Jacquie Seemann and Bridget Nunn

Fair Work Commission hands down decision on compulsory vaccination

Jacquie Seemann and Bridget Nunn

26 April 2021

Employment Contracts Employment Disputes Employment Policies

The Fair Work Commission (FWC) has delivered a much-awaited decision, determining that an employee who refused to receive a flu vaccination was not unfairly dismissed.  The case provides guidance to employers about when policies mandating vaccines, including COVID-19 vaccines, may be lawful and reasonable.


The employee, Ms Barber, had been employed by Goodstart Early Learning (Goodstart) for 14 years.  In April 2020, Goodstart introduced a policy requiring staff to be vaccinated against influenza.  Ms Barber refused to be vaccinated on medical grounds.  Although Goodstart’s policy provided an exemption for employees who had a medical condition which made it unsafe for them to be vaccinated, Ms Barber did not produce medical evidence which satisfied Goodstart that she qualified for this exemption.

Ms Barber claimed that she had an allergic reaction to a flu vaccination 11 years previously. However, she was only able to produce medical certificates that confirmed her having reported to the relevant doctor that some years ago she had had an allergic reaction to a flu vaccine, and that she had a ‘sensitive immune system’ and coeliac disease.  The medical certificates did not confirm that she had, in fact, suffered an allergic reaction to a vaccine.

Goodstart gave Ms Barber several opportunities to produce additional medical information to support her refusal to be vaccinated.  The medical evidence she did produce was considered by a panel of Goodstart staff members.  This process took place over more than three months, and ultimately Goodstart decided to terminate Ms Barber’s employment.


In finding that Ms Barber’s dismissal was not harsh, unjust or unreasonable, Deputy President Lake found that:

  • the policy mandating flu vaccination was lawful and reasonable taking into account:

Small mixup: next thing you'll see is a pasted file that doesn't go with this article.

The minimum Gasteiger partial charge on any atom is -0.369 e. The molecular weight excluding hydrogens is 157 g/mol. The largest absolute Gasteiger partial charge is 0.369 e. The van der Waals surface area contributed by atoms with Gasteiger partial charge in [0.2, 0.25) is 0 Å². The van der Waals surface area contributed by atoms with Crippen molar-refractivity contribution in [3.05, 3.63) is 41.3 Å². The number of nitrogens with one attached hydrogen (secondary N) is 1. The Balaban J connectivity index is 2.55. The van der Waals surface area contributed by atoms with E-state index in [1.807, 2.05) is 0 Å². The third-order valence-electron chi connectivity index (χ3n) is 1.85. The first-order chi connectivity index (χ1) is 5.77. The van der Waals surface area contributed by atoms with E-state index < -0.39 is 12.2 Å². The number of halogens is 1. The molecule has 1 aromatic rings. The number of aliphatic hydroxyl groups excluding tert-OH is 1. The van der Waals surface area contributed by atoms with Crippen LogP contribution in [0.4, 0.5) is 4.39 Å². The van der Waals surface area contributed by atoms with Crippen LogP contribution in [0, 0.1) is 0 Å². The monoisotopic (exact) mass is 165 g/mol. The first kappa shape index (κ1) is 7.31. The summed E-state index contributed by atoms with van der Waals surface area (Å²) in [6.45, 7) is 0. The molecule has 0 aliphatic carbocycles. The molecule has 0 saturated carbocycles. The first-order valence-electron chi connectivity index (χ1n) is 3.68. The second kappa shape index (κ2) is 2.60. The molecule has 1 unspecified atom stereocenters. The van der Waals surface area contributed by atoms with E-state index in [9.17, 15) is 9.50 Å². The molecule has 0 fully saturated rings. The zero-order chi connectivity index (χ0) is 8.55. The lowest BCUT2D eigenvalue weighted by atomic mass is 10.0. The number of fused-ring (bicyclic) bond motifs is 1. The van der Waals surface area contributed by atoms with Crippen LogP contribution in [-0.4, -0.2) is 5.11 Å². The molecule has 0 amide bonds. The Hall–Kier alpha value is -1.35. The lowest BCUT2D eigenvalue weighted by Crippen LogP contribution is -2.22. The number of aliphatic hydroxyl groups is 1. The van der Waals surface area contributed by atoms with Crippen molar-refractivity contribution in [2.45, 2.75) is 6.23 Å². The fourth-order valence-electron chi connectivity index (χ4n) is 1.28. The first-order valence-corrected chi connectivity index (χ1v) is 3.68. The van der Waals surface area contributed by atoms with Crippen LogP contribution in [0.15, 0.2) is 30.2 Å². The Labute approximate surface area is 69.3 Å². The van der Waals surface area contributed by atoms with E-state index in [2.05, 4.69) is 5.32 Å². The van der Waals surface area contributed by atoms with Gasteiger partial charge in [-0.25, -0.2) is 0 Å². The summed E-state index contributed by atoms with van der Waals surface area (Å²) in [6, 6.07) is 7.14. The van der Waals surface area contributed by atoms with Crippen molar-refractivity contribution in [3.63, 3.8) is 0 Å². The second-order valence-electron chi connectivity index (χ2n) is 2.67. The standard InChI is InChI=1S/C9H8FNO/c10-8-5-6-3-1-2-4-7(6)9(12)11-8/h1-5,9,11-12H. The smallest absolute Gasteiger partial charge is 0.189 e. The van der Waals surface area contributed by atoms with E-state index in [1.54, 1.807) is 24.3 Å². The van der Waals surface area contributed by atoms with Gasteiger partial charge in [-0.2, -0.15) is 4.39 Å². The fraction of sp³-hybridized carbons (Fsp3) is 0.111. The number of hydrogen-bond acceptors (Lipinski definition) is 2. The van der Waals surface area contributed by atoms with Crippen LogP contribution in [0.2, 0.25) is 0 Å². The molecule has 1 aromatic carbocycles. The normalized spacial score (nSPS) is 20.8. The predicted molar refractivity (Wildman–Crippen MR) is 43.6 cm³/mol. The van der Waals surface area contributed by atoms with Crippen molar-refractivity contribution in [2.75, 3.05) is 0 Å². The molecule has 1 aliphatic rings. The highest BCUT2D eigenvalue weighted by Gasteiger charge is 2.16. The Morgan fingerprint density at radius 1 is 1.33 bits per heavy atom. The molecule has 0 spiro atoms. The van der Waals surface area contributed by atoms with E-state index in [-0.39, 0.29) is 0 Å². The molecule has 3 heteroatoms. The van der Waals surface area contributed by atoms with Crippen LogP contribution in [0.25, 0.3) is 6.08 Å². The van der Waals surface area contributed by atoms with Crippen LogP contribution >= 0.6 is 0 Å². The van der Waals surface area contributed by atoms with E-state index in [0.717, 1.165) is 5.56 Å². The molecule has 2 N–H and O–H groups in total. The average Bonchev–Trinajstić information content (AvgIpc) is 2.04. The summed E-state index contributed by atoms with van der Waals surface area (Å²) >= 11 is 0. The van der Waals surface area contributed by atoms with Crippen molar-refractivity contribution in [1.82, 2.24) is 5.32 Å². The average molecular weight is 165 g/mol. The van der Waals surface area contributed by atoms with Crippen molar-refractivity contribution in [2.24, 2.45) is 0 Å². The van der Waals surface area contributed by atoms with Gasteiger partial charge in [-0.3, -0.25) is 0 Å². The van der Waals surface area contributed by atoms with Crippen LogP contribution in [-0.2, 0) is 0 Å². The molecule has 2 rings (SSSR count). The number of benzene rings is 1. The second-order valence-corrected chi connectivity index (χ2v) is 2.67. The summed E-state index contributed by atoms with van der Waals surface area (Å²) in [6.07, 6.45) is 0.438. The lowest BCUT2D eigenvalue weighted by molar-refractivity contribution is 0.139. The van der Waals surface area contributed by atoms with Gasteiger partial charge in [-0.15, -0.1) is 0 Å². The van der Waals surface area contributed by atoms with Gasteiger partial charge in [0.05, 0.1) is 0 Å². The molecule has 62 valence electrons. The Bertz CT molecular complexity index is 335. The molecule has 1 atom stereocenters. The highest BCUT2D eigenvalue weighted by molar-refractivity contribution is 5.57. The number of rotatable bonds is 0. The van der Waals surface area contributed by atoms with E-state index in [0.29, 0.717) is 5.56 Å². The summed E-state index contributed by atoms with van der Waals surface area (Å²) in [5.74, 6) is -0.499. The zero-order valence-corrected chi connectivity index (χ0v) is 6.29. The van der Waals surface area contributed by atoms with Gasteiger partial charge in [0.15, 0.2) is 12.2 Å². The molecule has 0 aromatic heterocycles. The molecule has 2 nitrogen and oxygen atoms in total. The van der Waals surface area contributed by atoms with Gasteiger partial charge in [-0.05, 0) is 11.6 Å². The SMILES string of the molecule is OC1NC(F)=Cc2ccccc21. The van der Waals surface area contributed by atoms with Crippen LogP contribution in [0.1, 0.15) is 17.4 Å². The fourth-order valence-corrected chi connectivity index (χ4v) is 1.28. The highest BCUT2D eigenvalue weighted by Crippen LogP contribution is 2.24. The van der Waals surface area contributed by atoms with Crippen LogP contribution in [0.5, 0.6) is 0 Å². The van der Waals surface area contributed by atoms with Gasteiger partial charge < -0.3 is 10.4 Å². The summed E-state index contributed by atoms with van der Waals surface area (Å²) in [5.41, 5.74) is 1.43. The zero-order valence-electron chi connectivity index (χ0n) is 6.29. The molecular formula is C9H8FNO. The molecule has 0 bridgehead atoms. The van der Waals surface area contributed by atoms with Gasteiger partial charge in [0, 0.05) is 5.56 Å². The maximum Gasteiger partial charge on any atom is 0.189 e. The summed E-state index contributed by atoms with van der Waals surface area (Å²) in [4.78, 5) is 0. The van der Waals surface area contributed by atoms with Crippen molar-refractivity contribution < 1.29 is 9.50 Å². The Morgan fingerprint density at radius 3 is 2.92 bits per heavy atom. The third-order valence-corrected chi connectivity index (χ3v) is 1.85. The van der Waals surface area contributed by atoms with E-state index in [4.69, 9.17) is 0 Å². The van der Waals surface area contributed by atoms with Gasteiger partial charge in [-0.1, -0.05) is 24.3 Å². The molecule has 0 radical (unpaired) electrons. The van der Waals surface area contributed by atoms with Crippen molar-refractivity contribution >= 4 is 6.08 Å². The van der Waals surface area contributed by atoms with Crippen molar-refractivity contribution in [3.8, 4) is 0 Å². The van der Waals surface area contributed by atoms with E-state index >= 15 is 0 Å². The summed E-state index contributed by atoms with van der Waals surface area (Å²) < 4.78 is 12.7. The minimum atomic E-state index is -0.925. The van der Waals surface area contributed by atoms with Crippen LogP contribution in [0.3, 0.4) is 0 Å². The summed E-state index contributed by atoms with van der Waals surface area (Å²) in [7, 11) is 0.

• Goodstart’s obligations under the Work Health and Safety Act 2011 (Qld) and the Education and Care Services National Law Act 2011 (Qld) and corresponding regulations to ensure the safety of workers and children within their care and, in particular, manage the risk of infectious disease;
    • government recommendations that people working with children get the flu vaccination;
    • the increased risk influenza posed to children under five years of age;
    • the lack of alternative risk controls that could be implemented, given the level of contact between children and employees over the course of the day and the nature of that contact;
    • the exemption on medical grounds included in the policy;
    • that the policy had been prepared in consultation with relevant unions and employees were given an opportunity to respond to the policy once implemented; and
    • that vaccination was funded by Goodstart;
  • Ms Barber did not produce evidence to support her exemption from the policy on medical grounds; and
  • the flu vaccine was not an inherent requirement of Ms Barber’s position, given that she had performed the role for many years without having the vaccine. Accordingly, Ms Barber’s incapacity to perform the inherent requirements of her role (as asserted by Goodstart) was not a valid reason for the termination of her employment.  However, Ms Barber’s failure to comply with Goodstart’s lawful and reasonable direction to have the flu vaccine was a valid reason for the termination of her employment on the grounds of misconduct.

Things to note

DP Lake was at pains to note that the decision was specific to the circumstances of the case, and should not be treated as a wider precedent for mandating COVID-19 vaccines.  Despite this, the case does provide some useful guidance about when it may be lawful and reasonable for an employer to mandate vaccines against infectious diseases, including COVID-19.

Employers looking to mandate vaccines for their staff should ensure that there are good reasons for doing so.  Those reasons might be based on the nature of the work performed, industry recommendations, government recommendations particular to the industry, and legal or contractual obligations of the employer.  Obviously operations in the childcare and aged care industries present relevant vulnerabilities – but in our view so do disability services, schools and other service providers.

Employers should also ensure that flexibility is built into the policy to allow exemptions to employees who present compelling grounds for doing so. Medical grounds are likely to be the most compelling, but at this stage it is too early to rule out the possibility of other reasons for objection being found to be relevant.

If you would like assistance with preparing immunisation or other workplace policies please contact our national Employment, Workplace Relations and Safety team.